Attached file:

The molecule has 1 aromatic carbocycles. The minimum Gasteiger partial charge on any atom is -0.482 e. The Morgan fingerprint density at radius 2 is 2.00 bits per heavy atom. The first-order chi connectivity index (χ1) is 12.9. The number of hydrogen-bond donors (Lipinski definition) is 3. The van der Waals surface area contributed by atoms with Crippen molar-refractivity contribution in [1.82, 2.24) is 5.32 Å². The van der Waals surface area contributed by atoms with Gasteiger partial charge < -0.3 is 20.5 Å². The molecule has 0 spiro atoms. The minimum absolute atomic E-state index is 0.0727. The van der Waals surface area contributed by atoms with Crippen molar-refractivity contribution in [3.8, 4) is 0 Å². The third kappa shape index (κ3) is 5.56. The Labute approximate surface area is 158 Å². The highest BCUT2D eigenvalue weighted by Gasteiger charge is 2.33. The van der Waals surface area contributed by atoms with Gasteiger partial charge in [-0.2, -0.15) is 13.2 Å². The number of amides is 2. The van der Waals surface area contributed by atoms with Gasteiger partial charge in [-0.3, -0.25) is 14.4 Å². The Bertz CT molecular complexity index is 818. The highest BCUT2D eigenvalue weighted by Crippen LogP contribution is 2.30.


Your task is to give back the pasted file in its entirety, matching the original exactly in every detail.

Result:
The molecule has 1 aromatic carbocycles. The minimum Gasteiger partial charge on any atom is -0.482 e. The Morgan fingerprint density at radius 2 is 2.00 bits per heavy atom. The first-order chi connectivity index (χ1) is 12.9. The number of hydrogen-bond donors (Lipinski definition) is 3. The van der Waals surface area contributed by atoms with Crippen molar-refractivity contribution in [1.82, 2.24) is 5.32 Å². The van der Waals surface area contributed by atoms with Gasteiger partial charge < -0.3 is 20.5 Å². The molecule has 0 spiro atoms. The minimum absolute atomic E-state index is 0.0727. The van der Waals surface area contributed by atoms with Crippen molar-refractivity contribution in [3.8, 4) is 0 Å². The third kappa shape index (κ3) is 5.56. The Labute approximate surface area is 158 Å². The highest BCUT2D eigenvalue weighted by Gasteiger charge is 2.33. The van der Waals surface area contributed by atoms with Gasteiger partial charge in [-0.2, -0.15) is 13.2 Å². The number of amides is 2. The van der Waals surface area contributed by atoms with Gasteiger partial charge in [-0.3, -0.25) is 14.4 Å². The Bertz CT molecular complexity index is 818. The highest BCUT2D eigenvalue weighted by Crippen LogP contribution is 2.30.